Voices of the Dropout Nation: Matt Barnum on Faulty Education Traditionalist Thinking About Testing
One of the conceits embraced by education traditionalists is the idea that standardized testing is debasing to their vision of education. From arguing that testing doesn’t fully offer information on learning, to deflaring that it is ‘inappropriate’ to use of student test score growth data in evaluating teachers, traditionalists oppose testing vigorously and often, thoughtlessly. This in spite of growing evidence that testing is ceitical to measuring what happens to kids in school, and in overhauling schools.
In this Voices of the Dropout Nation, Matt Barnum takes on these assertions and notes the growing evidence that shows the value and importance of testing in advancing the reforms needed to help all children succeed. Read, consider, and offer your own thoughts.
Can a good school have low test scores? It’s a question that Mother Jones reporter Kristina Rizga attempts to answer in telling the story of Mission High School in San Francisco. Its affecting journalism, well told. Rizga, who spent a year and a half at the school, reports that Mission has seen strong college acceptance and attendance rates, coupled with decreases in dropouts and suspensions – and yet the school’s test scores have stubbornly remained among the lowest in California. Students, parents, and teachers are all happy with the school, but high-stakes tests tell a different story. Rizga sees all this as strong evidence that the tests aren’t really measuring anything meaningful. I see it as evidence of how important it is that schools use objective measures of student achievement – yes, tests – to demonstrate success.
Rizga claims that there is “a mountain of evidence that standardized tests reveal a very narrow slice of information,” but the evidence she cites provides more of a molehill. Check it out. It’s a Dissent article that raises genuine issues with high-stakes testing accountability – like cheating, arbitrary proficiency bars, and previous knowledge of tested items – but says very little about whether well-constructed tests measure important information.
So let’s look at some other evidence. There’s the study from Raj Chetty and John Friedman of Harvard and Jonah Rockoff of Columbia University, which shows that teachers who effect student test gains also produce real-life gains for students, such as higher rates of college attendance, better salaries as adults, and fewer teen pregnancies. [Also, listen to the Dropout Nation Podcast discussing the data.] There is also the Measures of Effective Teaching study released earlier this year, which finds that teachers whose students give them high ratings are most likely to produce strong value-added test scores; perhaps even more important, the study indicates that teachers who focus too much on practicing for standardized tests actually yield worse results than teachers who spend less time focused on those high-stakes tests. There is research from professors at Purdue University that suggests that testing can actually lead to learning by helping students internalize what they’re being tested on. There is the evidence from the College Board (which, along with Educational Testing Services, administers the Scholastic Aptitude Test) that students who do well on the SAT are also more likely to do well in their first year of college. And as Peter Salins of the State University of New York at Stony Brook, has shown, there is support for the notion that students who do well on tests are significantly more likely to graduate college.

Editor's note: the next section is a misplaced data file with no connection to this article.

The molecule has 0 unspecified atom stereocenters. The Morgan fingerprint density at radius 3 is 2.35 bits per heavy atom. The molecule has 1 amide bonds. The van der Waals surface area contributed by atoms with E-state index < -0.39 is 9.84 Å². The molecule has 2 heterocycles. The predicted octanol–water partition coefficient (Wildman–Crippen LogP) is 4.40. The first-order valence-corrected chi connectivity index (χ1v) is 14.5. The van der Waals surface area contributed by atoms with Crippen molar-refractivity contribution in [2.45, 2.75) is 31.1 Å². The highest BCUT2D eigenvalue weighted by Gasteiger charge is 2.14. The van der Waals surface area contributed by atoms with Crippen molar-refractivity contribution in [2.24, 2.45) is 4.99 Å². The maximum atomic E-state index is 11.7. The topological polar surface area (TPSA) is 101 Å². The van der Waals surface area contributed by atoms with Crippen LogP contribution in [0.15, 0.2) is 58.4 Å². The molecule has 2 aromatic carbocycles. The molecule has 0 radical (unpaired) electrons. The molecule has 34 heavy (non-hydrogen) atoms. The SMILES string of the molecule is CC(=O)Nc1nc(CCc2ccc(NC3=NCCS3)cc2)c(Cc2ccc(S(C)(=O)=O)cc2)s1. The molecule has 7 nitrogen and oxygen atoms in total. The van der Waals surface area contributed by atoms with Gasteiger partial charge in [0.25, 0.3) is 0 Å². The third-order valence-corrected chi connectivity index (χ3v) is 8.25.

This paints a completely different picture of standardized testing. Tests help students remember material and predict which students will succeed beyond high school. The teachers who produce the best test results are also the ones who are inspiring their students, who students give high ratings to, and who are not narrowly teaching to the test.
Let me back up for a second. Mission High School seems to be making impressive strides in several key metrics. In particular, the college-acceptance rate of the school’s student body is quite impressive. No doubt, their staff is composed of hard-working individuals committed to their students. Nothing I’m writing is intended to detract from or denigrate the school.
Rizga writes movingly about Maria, an immigrant who showed remarkable personal growth at Mission, but whose test scores were poor. In essence, her story mirrors Mission’s. Maria received several college acceptance letters and scholarships, but despite Maria’s remarkable trajectory, her chances of graduating college are statistically lower than a student with higher test scores. And if she does graduate, her days of high-stakes testing may have just begun. Let’s say she wants to be a doctor – she has to take the MCAT. If she wants to be a teacher, in many states she must pass a test. If she wants to be an engineer, she must pass a test. If she wants to be a lawyer, she must first take the LSAT, and then pass the bar. Are we doing Maria any favors if she’s not prepared to take standardized tests?
At the end of the piece, Rizga quotes a student who raises a dangerous notion, “California test scores are low, but [Waiting for Superman] didn’t mention we have the most immigrants here. Our English scores are bad, but that doesn’t mean our school is bad.” Should we lower expectations for immigrant students? Most everyone agrees that we should look at student growth, along with actual achievement, but it’s problematic to suggest that schools with immigrants and other minority populations should be held to lower standards.
The research suggests that test scores are measuring something meaningful. A school that isn’t showing growth on state tests is failing its students on at least one crucial dimension. Mission appears to be building the foundation for success. But it’s not successful – not yet.